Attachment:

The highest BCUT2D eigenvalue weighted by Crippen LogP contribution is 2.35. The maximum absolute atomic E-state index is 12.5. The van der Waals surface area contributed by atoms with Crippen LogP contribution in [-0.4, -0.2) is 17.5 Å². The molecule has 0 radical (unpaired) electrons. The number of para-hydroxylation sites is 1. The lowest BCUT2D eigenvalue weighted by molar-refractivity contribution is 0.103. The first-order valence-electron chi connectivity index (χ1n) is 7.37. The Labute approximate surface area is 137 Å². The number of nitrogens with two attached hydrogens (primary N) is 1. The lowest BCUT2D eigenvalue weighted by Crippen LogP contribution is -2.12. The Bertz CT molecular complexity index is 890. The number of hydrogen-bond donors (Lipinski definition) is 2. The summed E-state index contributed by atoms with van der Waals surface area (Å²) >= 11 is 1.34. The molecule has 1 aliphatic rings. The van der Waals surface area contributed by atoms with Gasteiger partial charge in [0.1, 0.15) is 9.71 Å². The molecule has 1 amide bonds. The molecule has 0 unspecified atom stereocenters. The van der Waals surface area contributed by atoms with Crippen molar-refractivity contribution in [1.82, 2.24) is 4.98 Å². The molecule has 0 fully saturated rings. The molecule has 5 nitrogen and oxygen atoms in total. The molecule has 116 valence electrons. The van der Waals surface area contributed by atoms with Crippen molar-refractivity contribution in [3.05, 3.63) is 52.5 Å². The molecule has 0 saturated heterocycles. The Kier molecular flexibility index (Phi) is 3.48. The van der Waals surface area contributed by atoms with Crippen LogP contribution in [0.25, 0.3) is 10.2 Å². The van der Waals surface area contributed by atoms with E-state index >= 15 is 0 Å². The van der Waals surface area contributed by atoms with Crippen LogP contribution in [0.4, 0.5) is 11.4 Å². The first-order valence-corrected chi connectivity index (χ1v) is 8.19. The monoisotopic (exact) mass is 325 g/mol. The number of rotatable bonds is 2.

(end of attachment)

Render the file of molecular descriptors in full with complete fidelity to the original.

The highest BCUT2D eigenvalue weighted by Crippen LogP contribution is 2.35. The maximum absolute atomic E-state index is 12.5. The van der Waals surface area contributed by atoms with Crippen LogP contribution in [-0.4, -0.2) is 17.5 Å². The molecule has 0 radical (unpaired) electrons. The number of para-hydroxylation sites is 1. The lowest BCUT2D eigenvalue weighted by molar-refractivity contribution is 0.103. The first-order valence-electron chi connectivity index (χ1n) is 7.37. The Labute approximate surface area is 137 Å². The number of nitrogens with two attached hydrogens (primary N) is 1. The lowest BCUT2D eigenvalue weighted by Crippen LogP contribution is -2.12. The Bertz CT molecular complexity index is 890. The number of hydrogen-bond donors (Lipinski definition) is 2. The summed E-state index contributed by atoms with van der Waals surface area (Å²) >= 11 is 1.34. The molecule has 1 aliphatic rings. The van der Waals surface area contributed by atoms with Gasteiger partial charge in [0.1, 0.15) is 9.71 Å². The molecule has 1 amide bonds. The molecule has 0 unspecified atom stereocenters. The van der Waals surface area contributed by atoms with Crippen molar-refractivity contribution in [1.82, 2.24) is 4.98 Å². The molecule has 0 fully saturated rings. The molecule has 5 nitrogen and oxygen atoms in total. The molecule has 116 valence electrons. The van der Waals surface area contributed by atoms with Crippen molar-refractivity contribution in [3.05, 3.63) is 52.5 Å². The molecule has 0 saturated heterocycles. The Kier molecular flexibility index (Phi) is 3.48. The van der Waals surface area contributed by atoms with Crippen LogP contribution in [0.25, 0.3) is 10.2 Å². The van der Waals surface area contributed by atoms with E-state index >= 15 is 0 Å². The van der Waals surface area contributed by atoms with Crippen LogP contribution in [0.4, 0.5) is 11.4 Å². The first-order valence-corrected chi connectivity index (χ1v) is 8.19. The monoisotopic (exact) mass is 325 g/mol. The number of rotatable bonds is 2.